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DISCLAIMER: This post may contain affiliate links. If you choose to purchase an item after clicking through one of my links, I may receive a small commission. Your cost remains the same. Thanks for supporting The Hyphenated Kitchen!

Tomato-Free Tomato Sauce

When I first gave up nightshades, I believed I would never be able to replace tomato-based sauces and I grieved deeply for my collection of Italian and Mexican recipes. After reading about the amazing tomato-free Nomato Sauce, I was inspired to try making my own version. It took many, many tries in the kitchen to get the flavors to blend well, but I finally found a combination of fruits and vegetables that really worked well. If you’ve seen my Cranberry-Beet Ketchup recipe, you already know that beets and cranberries stand in well for tomatoes. This sauce has a fuller body than the ketchup and makes a great base for my marinara, bolognese, and enchilada sauces. The next test: tomato soup!

Tomato-Free Tomato Saucetomato-free sauce

1 T olive oil
1 med onion, diced (110 g)
1 sm carrot, chopped (50 g)
1 med stalk celery, chopped (50 g)
2 sm fresh beets, chopped (170 g)
1½ c fresh or frozen cranberries (170 g)
1 t salt
4 c water, divided
  1. Heat oil in a large pot over medium heat
  2. Add onion, carrot, celery, and beets, and saute, stirring frequently, until onions are translucent
  3. Stir in cranberries and salt, cooking for an additional 60-90 seconds until fragrant
  4. Add 3 c water, bring to a boil, and reduce heat
  5. Simmer uncovered, stirring occasionally, until beets are softened and sauce begins to thicken (2-3 hours)
  6. Blend until smooth and add remaining 1 c water

Yield 1 qt sauce

Updated to add: Try out this recipe in my Unbelievable Chili (click here for recipe)!

Do you have a favorite red sauce?

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DISCLAIMER: This post may contain affiliate links. If you choose to purchase an item after clicking through one of my links, I may receive a small commission. Your cost remains the same. Thanks for supporting The Hyphenated Kitchen!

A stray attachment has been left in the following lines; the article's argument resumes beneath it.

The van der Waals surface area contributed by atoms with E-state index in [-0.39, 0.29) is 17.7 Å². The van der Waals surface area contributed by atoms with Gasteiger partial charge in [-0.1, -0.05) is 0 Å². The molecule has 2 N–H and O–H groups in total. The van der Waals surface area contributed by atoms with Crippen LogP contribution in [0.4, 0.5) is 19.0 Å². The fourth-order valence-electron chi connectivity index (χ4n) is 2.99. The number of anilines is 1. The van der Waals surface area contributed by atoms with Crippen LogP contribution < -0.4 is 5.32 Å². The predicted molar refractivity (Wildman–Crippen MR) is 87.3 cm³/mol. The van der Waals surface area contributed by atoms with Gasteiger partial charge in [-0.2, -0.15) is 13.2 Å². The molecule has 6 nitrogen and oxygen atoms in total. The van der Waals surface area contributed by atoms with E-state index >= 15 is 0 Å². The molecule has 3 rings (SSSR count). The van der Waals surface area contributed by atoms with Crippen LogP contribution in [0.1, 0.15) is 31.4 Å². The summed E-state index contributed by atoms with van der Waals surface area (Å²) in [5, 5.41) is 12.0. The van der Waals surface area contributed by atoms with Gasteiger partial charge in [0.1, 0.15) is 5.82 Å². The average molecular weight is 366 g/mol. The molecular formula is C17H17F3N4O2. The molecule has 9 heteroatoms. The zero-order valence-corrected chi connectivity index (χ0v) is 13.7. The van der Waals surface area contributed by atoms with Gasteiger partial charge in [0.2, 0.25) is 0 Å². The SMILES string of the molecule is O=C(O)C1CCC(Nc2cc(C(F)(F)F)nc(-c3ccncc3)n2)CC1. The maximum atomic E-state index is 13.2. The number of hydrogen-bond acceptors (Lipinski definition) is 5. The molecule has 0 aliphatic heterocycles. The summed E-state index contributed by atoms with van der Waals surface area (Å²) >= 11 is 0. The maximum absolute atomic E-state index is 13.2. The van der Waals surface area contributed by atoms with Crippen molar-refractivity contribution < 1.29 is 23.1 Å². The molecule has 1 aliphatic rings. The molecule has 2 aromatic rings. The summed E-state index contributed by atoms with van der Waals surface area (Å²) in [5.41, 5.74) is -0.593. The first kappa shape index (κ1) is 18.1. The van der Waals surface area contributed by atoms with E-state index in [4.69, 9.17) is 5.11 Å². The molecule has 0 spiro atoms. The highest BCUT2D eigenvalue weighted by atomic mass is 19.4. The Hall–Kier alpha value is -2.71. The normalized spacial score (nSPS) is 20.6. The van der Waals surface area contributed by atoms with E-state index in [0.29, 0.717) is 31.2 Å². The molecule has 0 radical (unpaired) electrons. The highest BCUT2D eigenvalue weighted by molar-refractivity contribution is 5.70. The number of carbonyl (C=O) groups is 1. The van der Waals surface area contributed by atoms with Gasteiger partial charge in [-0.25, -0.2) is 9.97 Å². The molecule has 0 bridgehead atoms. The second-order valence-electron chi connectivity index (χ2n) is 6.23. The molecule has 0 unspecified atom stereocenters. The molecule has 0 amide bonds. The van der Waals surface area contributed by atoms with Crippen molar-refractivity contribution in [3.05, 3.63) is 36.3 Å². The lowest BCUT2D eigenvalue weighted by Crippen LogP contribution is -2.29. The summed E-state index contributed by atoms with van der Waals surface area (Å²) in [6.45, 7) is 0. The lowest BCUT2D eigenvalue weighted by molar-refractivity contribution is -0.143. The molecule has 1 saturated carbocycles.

Fig Bars

Paging through the calendar of unusual holidays at brownielocks.com, I discovered today (January 16th) is Fig Newton Day. To celebrate, I offer you my take on the classic cookie. I was inspired by Elana Amsterdam’s recipe, but she made hers with almond flour and I wanted mine without nuts. I also wanted a smaller bar, so I could eat more of them! During my testing process, the kids gobbled theirs up with big grins and pronounced them “really good.” My husband, who still indulges his sweet tooth occasionally in grain- and dairy-filled goodies, said they taste just like the real thing.

Fig Barsfig bars

½ c dried figs, about 10 figs (75 g)
3 T water
1 T lemon juice
1 t vanilla extract, divided
½ c coconut flour (57 g)
½ t baking soda
¼ t salt
3 large eggs
2 T coconut oil, melted
1½ T honey (32 g)

  1. Preheat oven to 350°F line a large baking sheet with parchment
  2. Place figs in a small container, cover with water, lemon juice and ½ t vanilla, and set aside
  3. Whisk together coconut flour, baking soda, and salt in a large bowl
  4. In a separate bowl, beat eggs until frothy and uniform in color
  5. Beat oil, honey, and remaining ½ t vanilla into eggs
  6. Add egg mixture to flour mixture and stir until a soft dough forms
  7. Puree figs and liquid into a paste
  8. Divide dough into 3 equal pieces (about 90 g ea)
  9. For each portion, form a thin log and roll out between pieces of parchment into a 12×3 rectangle
  10. Spoon 2 T fig paste onto dough and smooth into an even layer along the center of the rectangle
  11. Use parchment to fold long sides of dough over fig paste and transfer bar to prepared pan
  12. Bake bars for 10-11 min until golden and firm
  13. Allow to cool 2-3 min on pan
  14. Cut each log into 8 1½-in bars before removing to wire rack

Yield 24 bars

What is your experience trying to recreate store-bought treats in your own kitchen?

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DISCLAIMER: This post may contain affiliate links. If you choose to purchase an item after clicking through one of my links, I may receive a small commission. Your cost remains the same. Thanks for supporting The Hyphenated Kitchen!